Comments on my last post reminded me of a conversation I had recently regarding the setting of specific performance criteria for storage tiers. Some companies attempt to set specific performance guarantees; for example setting tier 1 storage to a response time of 10ms or less, tier 2 to 20ms or less.
I think there are two problems with this approach. Firstly, within a shared infrastructure it is *impossible* to guarantee that all I/O operations will complete within a pre-determined performance range (like the 10ms example). It may be possible to say 99.9% of I/Os measured over a 5 minute period are guaranteed, but there will always be the odd spike which will make 100% an unrealistic target.
Secondly, I think most users have no idea what a response time of 10ms or 20ms has on their application when they are planning a new project and consequently they will take the best tier possible - unless there is a big difference in the cost.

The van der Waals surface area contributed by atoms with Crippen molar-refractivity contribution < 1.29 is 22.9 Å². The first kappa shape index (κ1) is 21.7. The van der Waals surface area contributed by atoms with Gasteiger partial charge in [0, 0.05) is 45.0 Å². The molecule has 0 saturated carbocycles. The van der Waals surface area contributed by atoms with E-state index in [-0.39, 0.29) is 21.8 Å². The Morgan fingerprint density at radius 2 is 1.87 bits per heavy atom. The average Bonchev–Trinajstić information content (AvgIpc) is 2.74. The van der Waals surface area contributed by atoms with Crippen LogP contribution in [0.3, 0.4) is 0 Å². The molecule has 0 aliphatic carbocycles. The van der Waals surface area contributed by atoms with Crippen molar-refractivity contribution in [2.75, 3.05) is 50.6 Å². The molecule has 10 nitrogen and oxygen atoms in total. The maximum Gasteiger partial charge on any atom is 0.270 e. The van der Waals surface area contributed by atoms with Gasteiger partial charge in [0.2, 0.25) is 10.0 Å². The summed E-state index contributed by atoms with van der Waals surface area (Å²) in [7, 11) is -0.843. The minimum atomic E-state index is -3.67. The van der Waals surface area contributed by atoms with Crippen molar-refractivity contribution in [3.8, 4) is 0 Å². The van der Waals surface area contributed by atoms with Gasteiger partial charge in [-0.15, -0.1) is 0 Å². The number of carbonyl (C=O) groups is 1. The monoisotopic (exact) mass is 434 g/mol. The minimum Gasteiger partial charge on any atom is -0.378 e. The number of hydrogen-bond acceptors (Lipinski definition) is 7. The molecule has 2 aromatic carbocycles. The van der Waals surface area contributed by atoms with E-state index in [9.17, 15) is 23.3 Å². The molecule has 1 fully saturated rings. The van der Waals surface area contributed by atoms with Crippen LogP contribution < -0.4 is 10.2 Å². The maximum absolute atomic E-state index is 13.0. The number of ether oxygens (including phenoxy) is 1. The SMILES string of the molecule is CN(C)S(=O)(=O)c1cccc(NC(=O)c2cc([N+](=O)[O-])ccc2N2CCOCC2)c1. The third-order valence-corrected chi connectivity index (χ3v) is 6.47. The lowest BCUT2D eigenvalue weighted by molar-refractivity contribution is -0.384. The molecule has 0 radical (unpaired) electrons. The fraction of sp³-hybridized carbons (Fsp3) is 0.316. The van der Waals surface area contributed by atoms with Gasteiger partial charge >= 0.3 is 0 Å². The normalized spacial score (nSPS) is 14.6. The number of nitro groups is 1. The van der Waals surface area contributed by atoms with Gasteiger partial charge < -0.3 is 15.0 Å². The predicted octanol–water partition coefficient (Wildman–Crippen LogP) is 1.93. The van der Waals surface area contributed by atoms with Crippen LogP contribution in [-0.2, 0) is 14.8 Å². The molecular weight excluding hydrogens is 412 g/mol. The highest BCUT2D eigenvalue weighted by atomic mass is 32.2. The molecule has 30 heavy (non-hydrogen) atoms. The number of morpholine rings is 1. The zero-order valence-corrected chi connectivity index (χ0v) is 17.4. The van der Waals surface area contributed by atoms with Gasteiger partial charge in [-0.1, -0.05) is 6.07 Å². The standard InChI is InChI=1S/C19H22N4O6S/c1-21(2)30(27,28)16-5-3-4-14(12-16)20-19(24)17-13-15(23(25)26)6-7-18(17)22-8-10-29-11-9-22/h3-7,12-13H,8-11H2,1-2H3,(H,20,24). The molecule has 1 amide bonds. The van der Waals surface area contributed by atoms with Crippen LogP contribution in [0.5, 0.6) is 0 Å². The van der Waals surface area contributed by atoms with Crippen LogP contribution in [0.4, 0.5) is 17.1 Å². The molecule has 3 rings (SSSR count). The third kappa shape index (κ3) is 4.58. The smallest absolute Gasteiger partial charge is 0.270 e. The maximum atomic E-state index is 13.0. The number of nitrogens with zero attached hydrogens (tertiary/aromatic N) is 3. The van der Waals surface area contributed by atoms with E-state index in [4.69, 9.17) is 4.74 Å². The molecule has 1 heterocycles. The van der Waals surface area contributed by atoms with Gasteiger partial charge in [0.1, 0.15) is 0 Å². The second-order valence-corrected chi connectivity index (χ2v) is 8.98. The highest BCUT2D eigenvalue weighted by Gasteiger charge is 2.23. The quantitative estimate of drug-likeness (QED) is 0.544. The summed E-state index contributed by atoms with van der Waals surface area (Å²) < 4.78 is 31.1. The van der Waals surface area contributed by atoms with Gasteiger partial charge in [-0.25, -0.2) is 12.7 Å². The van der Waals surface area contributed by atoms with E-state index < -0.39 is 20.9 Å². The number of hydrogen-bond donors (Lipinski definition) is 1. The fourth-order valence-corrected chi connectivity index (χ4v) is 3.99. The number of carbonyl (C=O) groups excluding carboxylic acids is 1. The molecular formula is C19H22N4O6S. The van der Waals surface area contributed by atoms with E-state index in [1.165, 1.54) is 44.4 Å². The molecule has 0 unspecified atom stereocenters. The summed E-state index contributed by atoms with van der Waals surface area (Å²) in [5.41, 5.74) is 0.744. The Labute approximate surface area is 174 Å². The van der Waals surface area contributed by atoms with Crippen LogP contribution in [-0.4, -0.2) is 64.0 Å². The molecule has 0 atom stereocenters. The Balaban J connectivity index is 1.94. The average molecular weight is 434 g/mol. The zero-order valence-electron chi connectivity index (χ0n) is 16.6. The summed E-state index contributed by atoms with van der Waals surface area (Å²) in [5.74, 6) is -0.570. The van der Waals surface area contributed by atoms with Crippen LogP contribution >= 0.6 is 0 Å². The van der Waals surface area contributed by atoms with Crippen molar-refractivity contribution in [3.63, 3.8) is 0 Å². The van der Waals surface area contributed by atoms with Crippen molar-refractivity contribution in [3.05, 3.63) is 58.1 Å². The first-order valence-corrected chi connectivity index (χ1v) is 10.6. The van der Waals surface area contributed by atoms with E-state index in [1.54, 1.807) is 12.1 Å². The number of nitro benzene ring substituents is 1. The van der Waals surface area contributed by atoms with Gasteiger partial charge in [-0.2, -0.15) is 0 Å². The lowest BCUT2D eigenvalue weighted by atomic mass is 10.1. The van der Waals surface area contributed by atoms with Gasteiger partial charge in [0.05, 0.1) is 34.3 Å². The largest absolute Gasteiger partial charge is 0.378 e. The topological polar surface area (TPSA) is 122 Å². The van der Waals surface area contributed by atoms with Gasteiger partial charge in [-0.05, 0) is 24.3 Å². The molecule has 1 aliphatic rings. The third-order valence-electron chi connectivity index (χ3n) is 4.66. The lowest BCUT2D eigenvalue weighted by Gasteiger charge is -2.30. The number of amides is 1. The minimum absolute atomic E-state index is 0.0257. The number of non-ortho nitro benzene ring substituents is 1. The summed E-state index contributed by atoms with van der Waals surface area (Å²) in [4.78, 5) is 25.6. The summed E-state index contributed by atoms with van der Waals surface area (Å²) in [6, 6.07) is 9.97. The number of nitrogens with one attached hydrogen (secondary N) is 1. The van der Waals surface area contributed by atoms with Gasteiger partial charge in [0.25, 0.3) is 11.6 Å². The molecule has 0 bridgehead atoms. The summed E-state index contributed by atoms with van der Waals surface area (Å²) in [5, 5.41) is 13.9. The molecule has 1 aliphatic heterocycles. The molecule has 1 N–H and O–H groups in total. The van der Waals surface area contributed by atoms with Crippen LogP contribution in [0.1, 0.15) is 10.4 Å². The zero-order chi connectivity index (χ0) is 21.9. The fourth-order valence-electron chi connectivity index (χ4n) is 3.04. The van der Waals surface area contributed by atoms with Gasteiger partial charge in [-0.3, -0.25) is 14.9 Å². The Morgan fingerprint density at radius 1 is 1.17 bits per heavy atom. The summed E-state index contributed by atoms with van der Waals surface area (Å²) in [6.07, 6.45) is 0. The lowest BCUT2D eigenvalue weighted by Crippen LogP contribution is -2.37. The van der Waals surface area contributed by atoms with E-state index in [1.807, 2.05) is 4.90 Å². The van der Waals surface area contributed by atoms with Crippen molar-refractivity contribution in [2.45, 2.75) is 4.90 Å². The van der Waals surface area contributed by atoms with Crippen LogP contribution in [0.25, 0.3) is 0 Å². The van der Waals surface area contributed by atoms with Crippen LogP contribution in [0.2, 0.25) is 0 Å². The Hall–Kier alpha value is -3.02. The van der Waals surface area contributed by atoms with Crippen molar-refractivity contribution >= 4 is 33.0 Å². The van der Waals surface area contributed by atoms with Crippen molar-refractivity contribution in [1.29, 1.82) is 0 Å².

Take the following analogy. Imagine you are looking for a new broadband Internet service. Your ISPs now offer from 512Kb/s up to 24Mb/s. Which service do you take? I think most people will take the fastest service possible - until they see the cost. Imagine the price structure was as follows;
- 24Mb/s - £100
- 8Mb/s - £20
- 2Mb/s - £10
- 512Kb/s - £2
In this scenario, I'd be happy with the 8Mb/s service, because in reality I have no idea whether I *need* 24Mb/s (but rather I just *want* it).
The same logic applies for tiering. Most users think they will need tier 1 and unless they have a price/cost disincentive to not use it, then tiering won't work.